Effectively, this outsourcing of SAR to Libya has meant that migrants “rescued” at sea by the Libyan authorities are returned to Libya, where according to Médecins San Frontières (MSF), the vast majority end up in detention centers. The abuse that occurs in these centers has been well documented. According to the March 2022 report of a fact-finding mission of the UN Human Rights Council into the situation of migrants detained in Libya:
Its investigations reinforced the Mission’s belief that those imprisoned in Libya are commonly detained arbitrarily for prolonged periods; systematically tortured, raped or threatened with rape, including of female family members, and sometimes killed; routinely subjected to enforced disappearance; and subjected to extortion and inhumane conditions of detention, among other violations and abuses.
The Mission’s enquiry spanned official detention centers run by Libya’s Directorate for Combatting Illegal Migration (DCIM) and informal centers run by local militias – which according to an IOM official quoted in the New Yorker have held tens of thousands of migrants since 2017. The UN Mission ultimately concluded that the abuses routinely occurring in the centers could amount to crimes against humanity.
We all need to do better.
It’s a difficult and complicated world – more so every day, it seems – and there are many demands on our attention and sympathy. Football fans are already grappling with a lot at a tournament where questions of human rights and geo-politics have been omni-present as never before at a World Cup. But perhaps we can see this moment as an opportunity; not to engage in whataboutism, but to realize that while it absolutely makes sense to call attention to abuses against migrants in Qatar, and to call for compensation for them and their families, there is more that we can do.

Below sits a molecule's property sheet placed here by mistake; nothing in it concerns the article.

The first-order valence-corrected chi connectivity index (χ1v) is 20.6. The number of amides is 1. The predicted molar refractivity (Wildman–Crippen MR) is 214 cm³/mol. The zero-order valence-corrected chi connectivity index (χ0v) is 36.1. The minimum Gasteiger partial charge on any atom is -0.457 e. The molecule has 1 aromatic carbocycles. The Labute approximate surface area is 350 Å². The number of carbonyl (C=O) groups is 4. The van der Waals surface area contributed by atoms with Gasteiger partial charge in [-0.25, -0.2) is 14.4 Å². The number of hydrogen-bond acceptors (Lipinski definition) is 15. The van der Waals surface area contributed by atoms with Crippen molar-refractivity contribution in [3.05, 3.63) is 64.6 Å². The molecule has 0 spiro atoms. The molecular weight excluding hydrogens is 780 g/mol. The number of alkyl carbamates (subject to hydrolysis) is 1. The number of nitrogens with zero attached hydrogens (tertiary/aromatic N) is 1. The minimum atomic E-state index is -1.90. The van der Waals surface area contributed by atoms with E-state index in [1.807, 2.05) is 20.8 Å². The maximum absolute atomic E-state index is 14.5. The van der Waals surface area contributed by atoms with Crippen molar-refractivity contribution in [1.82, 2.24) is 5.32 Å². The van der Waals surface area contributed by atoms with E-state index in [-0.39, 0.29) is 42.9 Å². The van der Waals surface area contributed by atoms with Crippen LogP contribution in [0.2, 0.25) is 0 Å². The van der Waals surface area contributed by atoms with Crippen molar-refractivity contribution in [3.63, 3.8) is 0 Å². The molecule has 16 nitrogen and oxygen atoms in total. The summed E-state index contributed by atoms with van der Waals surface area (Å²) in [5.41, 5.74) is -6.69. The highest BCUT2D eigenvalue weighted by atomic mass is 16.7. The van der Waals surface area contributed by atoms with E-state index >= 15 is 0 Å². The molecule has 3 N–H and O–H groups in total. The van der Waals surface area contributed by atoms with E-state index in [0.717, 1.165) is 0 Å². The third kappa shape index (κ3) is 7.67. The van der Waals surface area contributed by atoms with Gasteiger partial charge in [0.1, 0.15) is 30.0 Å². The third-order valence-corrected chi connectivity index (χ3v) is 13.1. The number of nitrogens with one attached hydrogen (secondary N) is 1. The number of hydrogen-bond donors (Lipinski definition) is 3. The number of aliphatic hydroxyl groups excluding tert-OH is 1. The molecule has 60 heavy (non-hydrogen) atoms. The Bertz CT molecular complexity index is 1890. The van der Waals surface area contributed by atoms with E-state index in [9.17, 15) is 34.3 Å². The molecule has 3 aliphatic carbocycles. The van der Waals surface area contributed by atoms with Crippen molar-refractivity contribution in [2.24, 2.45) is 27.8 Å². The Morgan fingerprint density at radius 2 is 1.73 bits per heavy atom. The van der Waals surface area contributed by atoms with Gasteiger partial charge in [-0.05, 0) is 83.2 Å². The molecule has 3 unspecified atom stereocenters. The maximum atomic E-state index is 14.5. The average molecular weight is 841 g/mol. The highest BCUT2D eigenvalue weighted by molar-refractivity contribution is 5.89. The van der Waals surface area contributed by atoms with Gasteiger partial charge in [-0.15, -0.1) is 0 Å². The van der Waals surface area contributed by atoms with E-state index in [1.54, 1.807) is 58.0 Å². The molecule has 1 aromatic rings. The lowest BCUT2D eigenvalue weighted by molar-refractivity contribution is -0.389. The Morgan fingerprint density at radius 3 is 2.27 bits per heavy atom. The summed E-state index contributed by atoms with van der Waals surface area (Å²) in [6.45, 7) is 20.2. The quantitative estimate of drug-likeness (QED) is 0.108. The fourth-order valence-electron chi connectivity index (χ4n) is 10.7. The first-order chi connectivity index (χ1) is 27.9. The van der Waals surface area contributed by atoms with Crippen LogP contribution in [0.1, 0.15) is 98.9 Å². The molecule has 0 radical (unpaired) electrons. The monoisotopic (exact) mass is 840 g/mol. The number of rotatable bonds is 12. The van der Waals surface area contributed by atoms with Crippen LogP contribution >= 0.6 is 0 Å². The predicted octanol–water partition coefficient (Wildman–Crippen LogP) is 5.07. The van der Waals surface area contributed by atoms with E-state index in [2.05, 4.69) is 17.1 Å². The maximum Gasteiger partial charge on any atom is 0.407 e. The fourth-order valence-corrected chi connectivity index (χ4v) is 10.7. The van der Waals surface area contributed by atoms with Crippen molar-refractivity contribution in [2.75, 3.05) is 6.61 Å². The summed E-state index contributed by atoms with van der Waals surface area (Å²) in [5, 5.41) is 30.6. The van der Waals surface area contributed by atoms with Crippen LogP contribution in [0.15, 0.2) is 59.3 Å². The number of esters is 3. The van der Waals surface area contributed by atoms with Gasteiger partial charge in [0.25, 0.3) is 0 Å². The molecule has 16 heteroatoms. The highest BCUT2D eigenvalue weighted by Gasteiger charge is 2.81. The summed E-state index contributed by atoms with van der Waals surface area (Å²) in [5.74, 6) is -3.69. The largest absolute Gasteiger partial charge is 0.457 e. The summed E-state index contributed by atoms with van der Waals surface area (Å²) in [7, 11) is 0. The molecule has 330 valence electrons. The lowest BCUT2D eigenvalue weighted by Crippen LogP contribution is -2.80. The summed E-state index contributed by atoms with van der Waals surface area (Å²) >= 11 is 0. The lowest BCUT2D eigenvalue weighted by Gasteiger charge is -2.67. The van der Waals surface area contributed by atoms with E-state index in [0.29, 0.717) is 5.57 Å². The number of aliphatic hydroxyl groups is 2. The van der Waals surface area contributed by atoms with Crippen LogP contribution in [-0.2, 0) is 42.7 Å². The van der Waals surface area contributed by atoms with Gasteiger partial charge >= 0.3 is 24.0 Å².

We can all take this as an opportunity to find out more about our own countries’ policies and practices when it comes to migration, and not allow them to be “out of sight, out of mind.” And for many of us, we have the power to directly impact this situation – in our own countries, on our own doorsteps or further afield – by the way we vote, advocate, and spend and contribute money. If we can come out of this World Cup not only condemning abuses against migrants in Qatar, but with a recognition that all countries have to do better – ours included – then that will be a real victory.
 This figure focused specifically on migrant workers from India, Pakistan, Nepal, Bangladesh and Sri Lanka.
 The categories covered in Normalizing the Extreme are: (1) rounding up, detaining and criminalizing migrants and refugees; (2) deaths and violence at borders; (3) the absence of sea rescue and normalizing migrant deaths at sea; (4) pushbacks on land and sea; (5) deportations, expulsions and refoulement; (6) discriminatory and inhumane treatment of migrants and refugees and state toleration and/or instigation of violations; and (7) extreme policy and politics.